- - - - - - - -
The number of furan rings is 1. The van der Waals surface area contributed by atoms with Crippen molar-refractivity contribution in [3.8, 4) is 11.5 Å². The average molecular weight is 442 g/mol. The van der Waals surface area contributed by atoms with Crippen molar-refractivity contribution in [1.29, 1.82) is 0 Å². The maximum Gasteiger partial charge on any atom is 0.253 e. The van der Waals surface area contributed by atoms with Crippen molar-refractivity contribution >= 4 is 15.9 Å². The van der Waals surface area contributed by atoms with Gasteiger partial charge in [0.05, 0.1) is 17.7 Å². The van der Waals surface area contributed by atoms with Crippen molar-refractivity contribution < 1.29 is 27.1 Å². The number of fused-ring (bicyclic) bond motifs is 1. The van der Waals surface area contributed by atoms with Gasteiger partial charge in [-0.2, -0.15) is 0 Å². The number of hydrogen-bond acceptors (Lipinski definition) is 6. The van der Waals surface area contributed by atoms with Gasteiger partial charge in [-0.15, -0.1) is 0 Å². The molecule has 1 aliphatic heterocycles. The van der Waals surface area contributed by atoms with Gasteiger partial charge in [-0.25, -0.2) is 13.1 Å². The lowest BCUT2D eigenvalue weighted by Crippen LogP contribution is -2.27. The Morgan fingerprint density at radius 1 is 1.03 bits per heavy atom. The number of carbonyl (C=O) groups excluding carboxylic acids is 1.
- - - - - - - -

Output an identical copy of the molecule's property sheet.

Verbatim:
The number of furan rings is 1. The van der Waals surface area contributed by atoms with Crippen molar-refractivity contribution in [3.8, 4) is 11.5 Å². The average molecular weight is 442 g/mol. The van der Waals surface area contributed by atoms with Crippen molar-refractivity contribution in [1.29, 1.82) is 0 Å². The maximum Gasteiger partial charge on any atom is 0.253 e. The van der Waals surface area contributed by atoms with Crippen molar-refractivity contribution >= 4 is 15.9 Å². The van der Waals surface area contributed by atoms with Gasteiger partial charge in [0.05, 0.1) is 17.7 Å². The van der Waals surface area contributed by atoms with Crippen molar-refractivity contribution < 1.29 is 27.1 Å². The number of fused-ring (bicyclic) bond motifs is 1. The van der Waals surface area contributed by atoms with Gasteiger partial charge in [-0.2, -0.15) is 0 Å². The number of hydrogen-bond acceptors (Lipinski definition) is 6. The van der Waals surface area contributed by atoms with Gasteiger partial charge in [-0.15, -0.1) is 0 Å². The molecule has 1 aliphatic heterocycles. The van der Waals surface area contributed by atoms with Gasteiger partial charge in [-0.25, -0.2) is 13.1 Å². The lowest BCUT2D eigenvalue weighted by Crippen LogP contribution is -2.27. The Morgan fingerprint density at radius 1 is 1.03 bits per heavy atom. The number of carbonyl (C=O) groups excluding carboxylic acids is 1.